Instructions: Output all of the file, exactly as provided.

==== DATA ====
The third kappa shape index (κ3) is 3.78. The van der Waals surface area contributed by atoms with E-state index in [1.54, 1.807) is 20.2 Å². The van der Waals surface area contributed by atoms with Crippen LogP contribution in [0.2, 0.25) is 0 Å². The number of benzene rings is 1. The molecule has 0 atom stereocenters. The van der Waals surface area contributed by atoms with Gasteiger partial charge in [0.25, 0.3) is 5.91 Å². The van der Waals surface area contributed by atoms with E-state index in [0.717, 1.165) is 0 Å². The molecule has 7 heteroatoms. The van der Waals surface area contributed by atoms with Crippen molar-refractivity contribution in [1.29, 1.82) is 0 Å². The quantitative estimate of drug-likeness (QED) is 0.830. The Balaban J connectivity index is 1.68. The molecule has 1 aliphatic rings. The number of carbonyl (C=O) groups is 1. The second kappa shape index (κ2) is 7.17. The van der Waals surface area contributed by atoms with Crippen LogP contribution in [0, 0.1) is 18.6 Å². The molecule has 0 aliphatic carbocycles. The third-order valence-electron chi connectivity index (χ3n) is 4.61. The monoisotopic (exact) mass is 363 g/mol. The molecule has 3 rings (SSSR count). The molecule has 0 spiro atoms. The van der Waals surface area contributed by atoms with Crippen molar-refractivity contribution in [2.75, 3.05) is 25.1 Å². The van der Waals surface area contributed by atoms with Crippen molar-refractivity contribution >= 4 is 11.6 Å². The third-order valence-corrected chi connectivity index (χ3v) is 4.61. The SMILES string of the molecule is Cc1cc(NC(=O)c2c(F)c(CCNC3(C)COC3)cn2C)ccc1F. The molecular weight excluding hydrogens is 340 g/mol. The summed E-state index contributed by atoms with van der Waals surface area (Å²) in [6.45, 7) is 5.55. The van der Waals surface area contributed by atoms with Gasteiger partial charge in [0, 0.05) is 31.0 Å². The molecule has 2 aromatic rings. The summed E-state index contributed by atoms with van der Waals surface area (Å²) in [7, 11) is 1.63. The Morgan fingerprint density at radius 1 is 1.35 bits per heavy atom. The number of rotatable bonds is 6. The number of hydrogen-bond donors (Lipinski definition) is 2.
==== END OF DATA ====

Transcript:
The third kappa shape index (κ3) is 3.78. The van der Waals surface area contributed by atoms with E-state index in [1.54, 1.807) is 20.2 Å². The van der Waals surface area contributed by atoms with Crippen LogP contribution in [0.2, 0.25) is 0 Å². The number of benzene rings is 1. The molecule has 0 atom stereocenters. The van der Waals surface area contributed by atoms with Gasteiger partial charge in [0.25, 0.3) is 5.91 Å². The van der Waals surface area contributed by atoms with E-state index in [0.717, 1.165) is 0 Å². The molecule has 7 heteroatoms. The van der Waals surface area contributed by atoms with Crippen molar-refractivity contribution in [1.29, 1.82) is 0 Å². The quantitative estimate of drug-likeness (QED) is 0.830. The Balaban J connectivity index is 1.68. The molecule has 1 aliphatic rings. The number of carbonyl (C=O) groups is 1. The second kappa shape index (κ2) is 7.17. The van der Waals surface area contributed by atoms with Crippen LogP contribution in [0, 0.1) is 18.6 Å². The molecule has 0 aliphatic carbocycles. The third-order valence-electron chi connectivity index (χ3n) is 4.61. The monoisotopic (exact) mass is 363 g/mol. The molecule has 3 rings (SSSR count). The molecule has 0 spiro atoms. The van der Waals surface area contributed by atoms with Crippen molar-refractivity contribution in [2.75, 3.05) is 25.1 Å². The van der Waals surface area contributed by atoms with Crippen molar-refractivity contribution >= 4 is 11.6 Å². The third-order valence-corrected chi connectivity index (χ3v) is 4.61. The SMILES string of the molecule is Cc1cc(NC(=O)c2c(F)c(CCNC3(C)COC3)cn2C)ccc1F. The molecular weight excluding hydrogens is 340 g/mol. The summed E-state index contributed by atoms with van der Waals surface area (Å²) in [6.45, 7) is 5.55. The van der Waals surface area contributed by atoms with Gasteiger partial charge in [0, 0.05) is 31.0 Å². The molecule has 2 aromatic rings. The summed E-state index contributed by atoms with van der Waals surface area (Å²) in [7, 11) is 1.63. The Morgan fingerprint density at radius 1 is 1.35 bits per heavy atom. The number of rotatable bonds is 6. The number of hydrogen-bond donors (Lipinski definition) is 2.